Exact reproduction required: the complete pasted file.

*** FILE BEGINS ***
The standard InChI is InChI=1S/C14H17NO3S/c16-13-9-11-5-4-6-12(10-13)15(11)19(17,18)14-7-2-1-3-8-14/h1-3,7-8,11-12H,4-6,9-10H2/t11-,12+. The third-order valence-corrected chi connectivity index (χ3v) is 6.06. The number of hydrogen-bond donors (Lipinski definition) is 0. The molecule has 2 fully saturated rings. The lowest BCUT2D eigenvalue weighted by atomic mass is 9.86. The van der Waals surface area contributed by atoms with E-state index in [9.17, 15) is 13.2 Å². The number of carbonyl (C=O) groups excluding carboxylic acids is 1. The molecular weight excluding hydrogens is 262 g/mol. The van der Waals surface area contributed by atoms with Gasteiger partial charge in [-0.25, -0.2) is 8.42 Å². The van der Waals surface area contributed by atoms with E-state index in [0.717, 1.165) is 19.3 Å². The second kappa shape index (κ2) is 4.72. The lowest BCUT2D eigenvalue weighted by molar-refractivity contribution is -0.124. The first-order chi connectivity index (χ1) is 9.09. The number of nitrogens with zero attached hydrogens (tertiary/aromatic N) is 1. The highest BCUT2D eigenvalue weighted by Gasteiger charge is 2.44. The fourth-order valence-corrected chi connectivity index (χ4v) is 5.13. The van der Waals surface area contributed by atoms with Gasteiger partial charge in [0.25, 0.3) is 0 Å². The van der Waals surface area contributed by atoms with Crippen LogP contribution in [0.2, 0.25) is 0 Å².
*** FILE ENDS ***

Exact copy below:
The standard InChI is InChI=1S/C14H17NO3S/c16-13-9-11-5-4-6-12(10-13)15(11)19(17,18)14-7-2-1-3-8-14/h1-3,7-8,11-12H,4-6,9-10H2/t11-,12+. The third-order valence-corrected chi connectivity index (χ3v) is 6.06. The number of hydrogen-bond donors (Lipinski definition) is 0. The molecule has 2 fully saturated rings. The lowest BCUT2D eigenvalue weighted by atomic mass is 9.86. The van der Waals surface area contributed by atoms with E-state index in [9.17, 15) is 13.2 Å². The number of carbonyl (C=O) groups excluding carboxylic acids is 1. The molecular weight excluding hydrogens is 262 g/mol. The van der Waals surface area contributed by atoms with Gasteiger partial charge in [-0.25, -0.2) is 8.42 Å². The van der Waals surface area contributed by atoms with E-state index in [0.717, 1.165) is 19.3 Å². The second kappa shape index (κ2) is 4.72. The lowest BCUT2D eigenvalue weighted by molar-refractivity contribution is -0.124. The first-order chi connectivity index (χ1) is 9.09. The number of nitrogens with zero attached hydrogens (tertiary/aromatic N) is 1. The highest BCUT2D eigenvalue weighted by Gasteiger charge is 2.44. The fourth-order valence-corrected chi connectivity index (χ4v) is 5.13. The van der Waals surface area contributed by atoms with Gasteiger partial charge in [0.25, 0.3) is 0 Å². The van der Waals surface area contributed by atoms with Crippen LogP contribution in [0.2, 0.25) is 0 Å².